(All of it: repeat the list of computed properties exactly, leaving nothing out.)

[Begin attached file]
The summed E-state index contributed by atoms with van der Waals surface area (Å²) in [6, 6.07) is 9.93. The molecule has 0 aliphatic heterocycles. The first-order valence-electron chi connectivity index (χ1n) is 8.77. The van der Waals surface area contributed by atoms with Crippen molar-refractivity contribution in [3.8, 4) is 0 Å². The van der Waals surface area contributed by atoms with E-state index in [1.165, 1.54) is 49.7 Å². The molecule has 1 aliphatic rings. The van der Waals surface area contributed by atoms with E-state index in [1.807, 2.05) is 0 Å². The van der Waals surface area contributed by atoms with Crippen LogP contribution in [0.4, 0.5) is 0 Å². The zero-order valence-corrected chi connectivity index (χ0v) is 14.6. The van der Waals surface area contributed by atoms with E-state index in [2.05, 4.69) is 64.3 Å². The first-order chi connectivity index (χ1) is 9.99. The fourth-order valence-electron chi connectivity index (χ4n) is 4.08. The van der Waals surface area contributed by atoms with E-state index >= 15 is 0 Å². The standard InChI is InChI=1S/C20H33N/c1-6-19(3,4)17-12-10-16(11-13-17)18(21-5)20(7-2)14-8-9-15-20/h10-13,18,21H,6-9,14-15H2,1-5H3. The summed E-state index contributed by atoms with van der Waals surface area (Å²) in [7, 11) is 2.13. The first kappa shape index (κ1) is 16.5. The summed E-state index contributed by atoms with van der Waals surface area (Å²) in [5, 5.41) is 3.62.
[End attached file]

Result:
The summed E-state index contributed by atoms with van der Waals surface area (Å²) in [6, 6.07) is 9.93. The molecule has 0 aliphatic heterocycles. The first-order valence-electron chi connectivity index (χ1n) is 8.77. The van der Waals surface area contributed by atoms with Crippen molar-refractivity contribution in [3.8, 4) is 0 Å². The van der Waals surface area contributed by atoms with E-state index in [1.165, 1.54) is 49.7 Å². The molecule has 1 aliphatic rings. The van der Waals surface area contributed by atoms with E-state index in [1.807, 2.05) is 0 Å². The van der Waals surface area contributed by atoms with Crippen LogP contribution in [0.4, 0.5) is 0 Å². The zero-order valence-corrected chi connectivity index (χ0v) is 14.6. The van der Waals surface area contributed by atoms with E-state index in [2.05, 4.69) is 64.3 Å². The first-order chi connectivity index (χ1) is 9.99. The fourth-order valence-electron chi connectivity index (χ4n) is 4.08. The van der Waals surface area contributed by atoms with E-state index >= 15 is 0 Å². The standard InChI is InChI=1S/C20H33N/c1-6-19(3,4)17-12-10-16(11-13-17)18(21-5)20(7-2)14-8-9-15-20/h10-13,18,21H,6-9,14-15H2,1-5H3. The summed E-state index contributed by atoms with van der Waals surface area (Å²) in [7, 11) is 2.13. The first kappa shape index (κ1) is 16.5. The summed E-state index contributed by atoms with van der Waals surface area (Å²) in [5, 5.41) is 3.62.